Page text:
• not it

    Yes, the child was wrong to be out that late. Whose fault was it? Was it the parents fault who thought the child was staying the night at a friends house? Was it the friends parents? Why is it mentioned if alcohol was involved? If they knew the kids went to HDMC then they would know if alcohol was involved? Here is the news: No alcohol involved. No texting involved. Yes, they should have been at home and not out and I am sure the state will have a say about that when the DMV report is finished. The cause of the accident was an inexperienced driver taking a turn while doing the speed limit that hit a patch of sand right before a tighter turn. The “cautionary speed” sign was posted right after that spot. This is exactly what the responding officer mentioned to one of the parents after the accident.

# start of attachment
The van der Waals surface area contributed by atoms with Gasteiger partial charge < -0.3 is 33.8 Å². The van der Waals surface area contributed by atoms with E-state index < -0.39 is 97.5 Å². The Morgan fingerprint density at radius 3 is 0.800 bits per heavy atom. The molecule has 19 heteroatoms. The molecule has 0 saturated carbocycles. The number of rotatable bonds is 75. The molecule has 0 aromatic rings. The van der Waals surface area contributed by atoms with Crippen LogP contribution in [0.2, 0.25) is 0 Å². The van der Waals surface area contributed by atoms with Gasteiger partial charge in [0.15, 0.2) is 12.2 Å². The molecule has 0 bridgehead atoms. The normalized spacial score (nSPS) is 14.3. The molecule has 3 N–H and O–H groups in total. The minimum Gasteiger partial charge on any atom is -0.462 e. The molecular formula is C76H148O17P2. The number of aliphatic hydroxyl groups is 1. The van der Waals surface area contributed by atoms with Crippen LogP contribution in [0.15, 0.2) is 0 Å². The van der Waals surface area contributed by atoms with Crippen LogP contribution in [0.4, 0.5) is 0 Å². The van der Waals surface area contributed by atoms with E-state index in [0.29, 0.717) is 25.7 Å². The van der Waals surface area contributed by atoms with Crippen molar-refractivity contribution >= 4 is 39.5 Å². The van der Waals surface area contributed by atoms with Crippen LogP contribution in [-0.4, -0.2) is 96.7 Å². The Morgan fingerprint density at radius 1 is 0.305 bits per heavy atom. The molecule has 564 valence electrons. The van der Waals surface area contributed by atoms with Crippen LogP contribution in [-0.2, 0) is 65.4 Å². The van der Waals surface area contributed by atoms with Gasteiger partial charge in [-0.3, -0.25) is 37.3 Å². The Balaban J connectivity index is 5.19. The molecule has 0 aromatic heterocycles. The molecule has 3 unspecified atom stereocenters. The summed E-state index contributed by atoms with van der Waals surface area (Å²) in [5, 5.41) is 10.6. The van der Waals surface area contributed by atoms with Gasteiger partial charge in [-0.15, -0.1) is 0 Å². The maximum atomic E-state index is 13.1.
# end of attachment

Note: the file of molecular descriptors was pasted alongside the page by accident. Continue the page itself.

Jack and John, how many moving violations have you committed? Unless the answer is zero then you have no room to try to bad mouth these kids.

  • Billy

    Why must people automatically assume that drinking or texting are involved? Maybe it could be that the driver was inexperienced and driving at night while operating at about the speed limit (according to the responding officers)and the accident happened to be…an accident? It is not the first accident at that area, as witnessed by the home owners who called 911 (they say it happens often). Maybe it is because the recommended speed limit sign happens to be posted approximately where they lost control so the driver did not slow down prior to that area? Am I defending the driver? Not really, I am just saying that before people go half cocked into a comment that maybe they should get the facts.